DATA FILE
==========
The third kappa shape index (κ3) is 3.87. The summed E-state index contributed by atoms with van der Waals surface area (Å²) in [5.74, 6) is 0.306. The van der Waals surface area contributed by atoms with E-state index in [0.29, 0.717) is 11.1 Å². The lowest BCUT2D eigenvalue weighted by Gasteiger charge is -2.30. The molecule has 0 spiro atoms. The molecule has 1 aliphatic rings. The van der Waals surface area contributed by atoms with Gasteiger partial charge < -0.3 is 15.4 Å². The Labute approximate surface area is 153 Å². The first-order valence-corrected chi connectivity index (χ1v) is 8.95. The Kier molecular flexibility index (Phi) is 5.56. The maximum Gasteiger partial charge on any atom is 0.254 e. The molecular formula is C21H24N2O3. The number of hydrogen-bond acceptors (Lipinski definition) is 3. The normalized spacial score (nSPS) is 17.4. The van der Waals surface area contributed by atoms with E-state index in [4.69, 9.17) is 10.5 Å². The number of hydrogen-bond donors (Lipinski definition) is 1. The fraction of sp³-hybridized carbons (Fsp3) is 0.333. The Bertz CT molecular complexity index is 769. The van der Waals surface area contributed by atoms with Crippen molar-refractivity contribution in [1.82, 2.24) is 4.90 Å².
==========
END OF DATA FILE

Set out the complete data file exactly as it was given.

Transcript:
The third kappa shape index (κ3) is 3.87. The summed E-state index contributed by atoms with van der Waals surface area (Å²) in [5.74, 6) is 0.306. The van der Waals surface area contributed by atoms with E-state index in [0.29, 0.717) is 11.1 Å². The lowest BCUT2D eigenvalue weighted by Gasteiger charge is -2.30. The molecule has 0 spiro atoms. The molecule has 1 aliphatic rings. The van der Waals surface area contributed by atoms with Gasteiger partial charge < -0.3 is 15.4 Å². The Labute approximate surface area is 153 Å². The first-order valence-corrected chi connectivity index (χ1v) is 8.95. The Kier molecular flexibility index (Phi) is 5.56. The maximum Gasteiger partial charge on any atom is 0.254 e. The molecular formula is C21H24N2O3. The number of hydrogen-bond acceptors (Lipinski definition) is 3. The normalized spacial score (nSPS) is 17.4. The van der Waals surface area contributed by atoms with E-state index in [4.69, 9.17) is 10.5 Å². The number of hydrogen-bond donors (Lipinski definition) is 1. The fraction of sp³-hybridized carbons (Fsp3) is 0.333. The Bertz CT molecular complexity index is 769. The van der Waals surface area contributed by atoms with Crippen molar-refractivity contribution in [1.82, 2.24) is 4.90 Å².